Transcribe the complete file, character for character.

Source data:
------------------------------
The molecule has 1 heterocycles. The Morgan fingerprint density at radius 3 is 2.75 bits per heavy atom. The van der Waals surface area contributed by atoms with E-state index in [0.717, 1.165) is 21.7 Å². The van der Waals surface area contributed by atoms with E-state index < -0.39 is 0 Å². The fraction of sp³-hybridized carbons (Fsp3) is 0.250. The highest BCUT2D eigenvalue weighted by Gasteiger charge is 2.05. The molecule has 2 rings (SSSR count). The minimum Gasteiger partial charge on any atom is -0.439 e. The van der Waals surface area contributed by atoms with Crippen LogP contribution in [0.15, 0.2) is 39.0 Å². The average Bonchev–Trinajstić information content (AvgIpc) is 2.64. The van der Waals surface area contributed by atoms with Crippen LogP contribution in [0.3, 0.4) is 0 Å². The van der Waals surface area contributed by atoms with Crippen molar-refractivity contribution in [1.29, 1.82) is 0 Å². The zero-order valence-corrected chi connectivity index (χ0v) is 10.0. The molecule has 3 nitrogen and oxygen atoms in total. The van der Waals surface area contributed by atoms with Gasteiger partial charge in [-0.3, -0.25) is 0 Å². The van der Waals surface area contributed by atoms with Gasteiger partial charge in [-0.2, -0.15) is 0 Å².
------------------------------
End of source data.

The molecule has 1 heterocycles. The Morgan fingerprint density at radius 3 is 2.75 bits per heavy atom. The van der Waals surface area contributed by atoms with E-state index in [0.717, 1.165) is 21.7 Å². The van der Waals surface area contributed by atoms with E-state index < -0.39 is 0 Å². The fraction of sp³-hybridized carbons (Fsp3) is 0.250. The highest BCUT2D eigenvalue weighted by Gasteiger charge is 2.05. The molecule has 2 rings (SSSR count). The minimum Gasteiger partial charge on any atom is -0.439 e. The van der Waals surface area contributed by atoms with Crippen LogP contribution in [0.15, 0.2) is 39.0 Å². The average Bonchev–Trinajstić information content (AvgIpc) is 2.64. The van der Waals surface area contributed by atoms with Crippen LogP contribution in [0.3, 0.4) is 0 Å². The van der Waals surface area contributed by atoms with Crippen molar-refractivity contribution in [1.29, 1.82) is 0 Å². The zero-order valence-corrected chi connectivity index (χ0v) is 10.0. The molecule has 3 nitrogen and oxygen atoms in total. The van der Waals surface area contributed by atoms with Gasteiger partial charge in [-0.3, -0.25) is 0 Å². The van der Waals surface area contributed by atoms with Gasteiger partial charge in [-0.2, -0.15) is 0 Å².